There are usually one of two reasons for a master cylinder being bad. One is leaking. The other is bypassing where it leaks internally and the pedal will slowly drop when holding normal pressure on it. Both are cause for replacement.

One more thing, some systems are inherently difficult to bleed an take special measures. You might check to see if there is preferred method of bleeding your system.
The pedal pumps and then tends to drop a bit which is one of my indicators of a MC that has an internal problem. The rears appear to be adjusted correctly.

Just for yuks, I am going to try bleeding one more time. There should be absolutely no reason for air in the line as the bleeders were never opened prior to my initial bleed a few days after the pad/rotor installation.
Dave
__________________
Irelands child
Reply With Quote Quick reply to this message
  #6 (permalink)  
Old 02-22-2007, 01:26 AM
Member
 
Last photo:
Join Date: Aug 2005
Location: Yackandandah.Australia.
Age: 52
Posts: 641
Wiki Edits: 0

Thanks: 0
Thanked 0 Times in 0 Posts
If you have air in the system it's unlikely the pedal will 'pump up'. Generally if you can pump up the brakes then shoes need adjusting. Is it a drum rear application?
I've had aftermarket pads that had thin backing plates which flexed and gave a poor pedal. Some calipers flex so much ( like my 96 Holden Statesman) that they give a poor pedal.
As this has only become a problem since the brake change, I'm guessing one of four causes.
1 - pad flex.
2 - pumping the pedal too hard to seat the piston can cause m/cyl failure ( it does on 72/78 local Falcons and w202/210 M/Benzs) - cracked piston in m/c.
3- Rusty caliper piston (NY salt) has 'rolled' the seal and introduced air.
4 - Rusty caliper slides are causing the caliper to '****' or stick at an angle.

As I said earlier, air won't pump up. So I'm leaning towards 1 or 2.
Ian.
PS. The word that was deleted describes the way some things can sit out of alignment, it is also the name given to a male gamebird or an important part of the male anatomy. If I'd wished to be profane I would have been far more creative.

Last edited by IanRiordan; 02-22-2007 at 01:32 AM. Reason: some words don't come up.
Reply With Quote Quick reply to this message
  #7 (permalink)  
Old 02-22-2007, 05:09 AM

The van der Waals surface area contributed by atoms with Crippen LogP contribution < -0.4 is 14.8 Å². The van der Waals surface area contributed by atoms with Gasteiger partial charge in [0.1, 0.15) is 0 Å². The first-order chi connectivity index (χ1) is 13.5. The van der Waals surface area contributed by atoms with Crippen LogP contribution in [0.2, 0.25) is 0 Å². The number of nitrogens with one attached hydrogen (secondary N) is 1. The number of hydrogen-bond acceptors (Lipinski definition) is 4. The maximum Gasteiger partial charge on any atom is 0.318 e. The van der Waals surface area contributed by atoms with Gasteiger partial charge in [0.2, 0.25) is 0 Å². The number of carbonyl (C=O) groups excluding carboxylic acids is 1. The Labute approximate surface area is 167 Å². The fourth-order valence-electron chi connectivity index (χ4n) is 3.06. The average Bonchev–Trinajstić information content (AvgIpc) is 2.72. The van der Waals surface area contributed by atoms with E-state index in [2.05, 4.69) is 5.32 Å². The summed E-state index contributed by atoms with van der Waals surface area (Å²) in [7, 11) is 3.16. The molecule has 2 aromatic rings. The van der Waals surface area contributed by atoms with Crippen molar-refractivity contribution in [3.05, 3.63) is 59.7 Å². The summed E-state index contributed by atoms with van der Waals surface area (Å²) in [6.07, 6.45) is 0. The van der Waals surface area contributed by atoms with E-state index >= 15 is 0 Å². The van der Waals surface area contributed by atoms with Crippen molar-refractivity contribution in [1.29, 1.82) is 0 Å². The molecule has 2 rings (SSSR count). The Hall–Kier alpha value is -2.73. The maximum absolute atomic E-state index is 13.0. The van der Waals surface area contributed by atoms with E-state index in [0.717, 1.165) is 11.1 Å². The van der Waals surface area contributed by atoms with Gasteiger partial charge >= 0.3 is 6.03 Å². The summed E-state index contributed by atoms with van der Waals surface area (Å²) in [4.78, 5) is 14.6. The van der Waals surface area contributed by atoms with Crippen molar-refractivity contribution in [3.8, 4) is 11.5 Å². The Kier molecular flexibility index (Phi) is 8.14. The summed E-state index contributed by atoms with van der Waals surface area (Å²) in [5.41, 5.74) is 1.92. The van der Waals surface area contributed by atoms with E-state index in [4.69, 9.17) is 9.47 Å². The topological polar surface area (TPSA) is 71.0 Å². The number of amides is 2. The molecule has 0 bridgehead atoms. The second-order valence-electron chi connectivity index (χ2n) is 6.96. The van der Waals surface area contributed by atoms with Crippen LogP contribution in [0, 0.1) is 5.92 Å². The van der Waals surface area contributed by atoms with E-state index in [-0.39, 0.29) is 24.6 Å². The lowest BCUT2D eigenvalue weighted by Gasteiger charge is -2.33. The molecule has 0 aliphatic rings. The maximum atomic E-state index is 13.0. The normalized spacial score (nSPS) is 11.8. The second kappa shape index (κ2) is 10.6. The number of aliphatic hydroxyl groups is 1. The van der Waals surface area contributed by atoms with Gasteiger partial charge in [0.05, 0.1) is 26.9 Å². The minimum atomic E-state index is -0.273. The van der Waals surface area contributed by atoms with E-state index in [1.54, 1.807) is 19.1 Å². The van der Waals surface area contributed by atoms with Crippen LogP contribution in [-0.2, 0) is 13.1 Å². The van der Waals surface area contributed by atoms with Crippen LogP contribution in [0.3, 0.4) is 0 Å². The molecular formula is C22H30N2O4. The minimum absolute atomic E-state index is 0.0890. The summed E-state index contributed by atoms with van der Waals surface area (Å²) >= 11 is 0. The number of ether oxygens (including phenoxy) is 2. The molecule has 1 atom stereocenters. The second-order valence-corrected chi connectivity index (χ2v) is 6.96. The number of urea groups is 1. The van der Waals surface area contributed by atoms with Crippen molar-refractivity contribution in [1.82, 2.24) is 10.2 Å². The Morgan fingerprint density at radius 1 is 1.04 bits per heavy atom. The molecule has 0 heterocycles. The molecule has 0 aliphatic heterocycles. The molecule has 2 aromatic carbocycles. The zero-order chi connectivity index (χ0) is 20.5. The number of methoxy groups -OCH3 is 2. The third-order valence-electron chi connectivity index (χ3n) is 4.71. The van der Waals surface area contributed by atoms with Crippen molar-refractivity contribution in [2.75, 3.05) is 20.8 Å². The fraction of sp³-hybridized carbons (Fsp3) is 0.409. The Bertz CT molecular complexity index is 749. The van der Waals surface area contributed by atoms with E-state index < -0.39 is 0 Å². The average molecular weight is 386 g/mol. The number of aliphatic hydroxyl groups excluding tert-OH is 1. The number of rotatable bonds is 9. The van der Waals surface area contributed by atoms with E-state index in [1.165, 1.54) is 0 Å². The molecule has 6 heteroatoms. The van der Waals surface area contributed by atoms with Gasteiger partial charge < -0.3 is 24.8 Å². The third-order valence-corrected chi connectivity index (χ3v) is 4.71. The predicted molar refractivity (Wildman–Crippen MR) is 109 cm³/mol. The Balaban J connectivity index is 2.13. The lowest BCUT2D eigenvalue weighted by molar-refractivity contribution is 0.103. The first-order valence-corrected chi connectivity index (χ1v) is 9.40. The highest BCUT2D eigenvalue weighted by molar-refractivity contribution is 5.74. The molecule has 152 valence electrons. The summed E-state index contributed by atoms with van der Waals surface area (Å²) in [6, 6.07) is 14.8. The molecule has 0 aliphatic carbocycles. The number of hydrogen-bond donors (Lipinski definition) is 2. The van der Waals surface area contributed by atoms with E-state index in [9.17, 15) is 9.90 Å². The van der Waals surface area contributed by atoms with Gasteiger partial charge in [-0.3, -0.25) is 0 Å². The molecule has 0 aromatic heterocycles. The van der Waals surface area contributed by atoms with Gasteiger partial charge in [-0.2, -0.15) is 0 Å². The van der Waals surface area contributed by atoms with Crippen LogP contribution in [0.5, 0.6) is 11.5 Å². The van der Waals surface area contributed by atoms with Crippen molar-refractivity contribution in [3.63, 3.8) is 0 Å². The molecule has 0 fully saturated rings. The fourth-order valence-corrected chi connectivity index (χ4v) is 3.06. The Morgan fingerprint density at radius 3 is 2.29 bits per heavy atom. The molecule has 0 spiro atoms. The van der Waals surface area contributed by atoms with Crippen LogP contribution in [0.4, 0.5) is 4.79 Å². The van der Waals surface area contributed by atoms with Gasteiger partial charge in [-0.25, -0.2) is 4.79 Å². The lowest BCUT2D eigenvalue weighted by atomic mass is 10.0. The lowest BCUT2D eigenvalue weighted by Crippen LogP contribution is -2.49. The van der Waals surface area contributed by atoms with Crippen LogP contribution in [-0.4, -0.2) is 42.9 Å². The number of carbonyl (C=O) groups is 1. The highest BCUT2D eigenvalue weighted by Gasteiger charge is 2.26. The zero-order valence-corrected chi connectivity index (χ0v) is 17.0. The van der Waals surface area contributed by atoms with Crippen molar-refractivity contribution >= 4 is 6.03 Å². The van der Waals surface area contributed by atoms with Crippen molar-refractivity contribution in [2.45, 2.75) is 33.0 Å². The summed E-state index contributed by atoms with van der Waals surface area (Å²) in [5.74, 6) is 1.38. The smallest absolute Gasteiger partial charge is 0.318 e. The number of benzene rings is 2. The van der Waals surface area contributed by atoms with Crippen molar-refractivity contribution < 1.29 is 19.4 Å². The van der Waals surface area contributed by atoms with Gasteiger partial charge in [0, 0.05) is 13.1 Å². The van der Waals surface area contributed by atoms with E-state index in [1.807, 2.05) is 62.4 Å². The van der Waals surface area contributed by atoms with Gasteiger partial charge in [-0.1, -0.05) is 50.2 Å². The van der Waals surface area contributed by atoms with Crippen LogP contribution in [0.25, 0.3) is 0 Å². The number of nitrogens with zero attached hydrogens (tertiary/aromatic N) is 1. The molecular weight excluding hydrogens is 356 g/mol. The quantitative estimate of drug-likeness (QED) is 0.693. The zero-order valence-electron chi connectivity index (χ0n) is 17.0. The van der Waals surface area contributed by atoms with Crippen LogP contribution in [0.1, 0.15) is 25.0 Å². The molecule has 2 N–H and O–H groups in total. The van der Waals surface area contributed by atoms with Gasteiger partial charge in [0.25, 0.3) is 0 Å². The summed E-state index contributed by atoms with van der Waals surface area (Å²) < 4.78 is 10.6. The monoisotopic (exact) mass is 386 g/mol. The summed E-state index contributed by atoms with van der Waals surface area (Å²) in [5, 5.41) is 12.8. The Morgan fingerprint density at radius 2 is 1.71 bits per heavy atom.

poncho62's Avatar
Out of the Loop Moderator
 
Last wiki edit: Streetbeasts links
Last journal entry: at car show
Last photo:
Join Date: Oct 2003
Location: Hanover, Ontario, Canada
Age: 62
Posts: 16,902
Wiki Edits: 5

Thanks: 21
Thanked 276 Times in 220 Posts
When you pushed the caliper pistons back in, did you loosen the bleeders. Maybe, if you didn't the MC doesn't like that much reverse flow and popped an internal seal........just a guess.
__________________
Ontario Rodders

Budget RVs
Reply With Quote Quick reply to this message

Recent Suspension - Brakes - Steering posts with photos

Quick Reply
Message:
Options

Register Now

In order to be able to post messages on the Hot Rod Forum : Hotrodders Bulletin Board forums, you must first register.
Please enter your desired user name (usually not your first and last name), your email address and other required details in the form below.
User Name:
Password
Please enter a password for your user account. Note that passwords are case-sensitive.
Password:
Confirm Password:
Email Address
Please enter a valid email address for yourself.
Email Address:

Log-in

Human Verification

In order to verify that you are a human and not a spam bot, please enter the answer into the following box below based on the instructions contained in the graphic.




Currently Active Users Viewing This Thread: 1 (0 members and 1 guests)
 
Thread Tools

Posting Rules
You may post new threads
You may post replies
You may not post attachments
You may not edit your posts

BB code is On
Smilies are On
[IMG] code is On
HTML code is Off
Trackbacks are On
Pingbacks are On
Refbacks are On


Similar Threads
Thread Thread Starter Forum Replies Last Post
family car wckd_1 Engine 6 10-22-2006 05:52 PM
It's all in the details... Nightfire Hotrodders' Lounge 18 09-16-2006 09:53 PM
Buyer Beware................... poncho62 Hotrodders' Lounge 10 05-19-2005 09:40 PM
Cavalier Starting Problem...help about to light car on fire oldschoolrods Electrical 1 08-05-2004 09:46 PM
i hope i'm posting this right 1992 Lincoln Town Car AODE tranny problem maglinvinn Transmission - Rearend 1 04-25-2003 02:47 PM


All times are GMT -6. The time now is 09:48 PM.


Powered by vBulletin® Version 3.8.7
Copyright ©2000 - 2014, vBulletin Solutions, Inc.
Search Engine Optimization by vBSEO 3.6.0 PL2
Copyright Hotrodders.com 1999 - 2012. All Rights Reserved.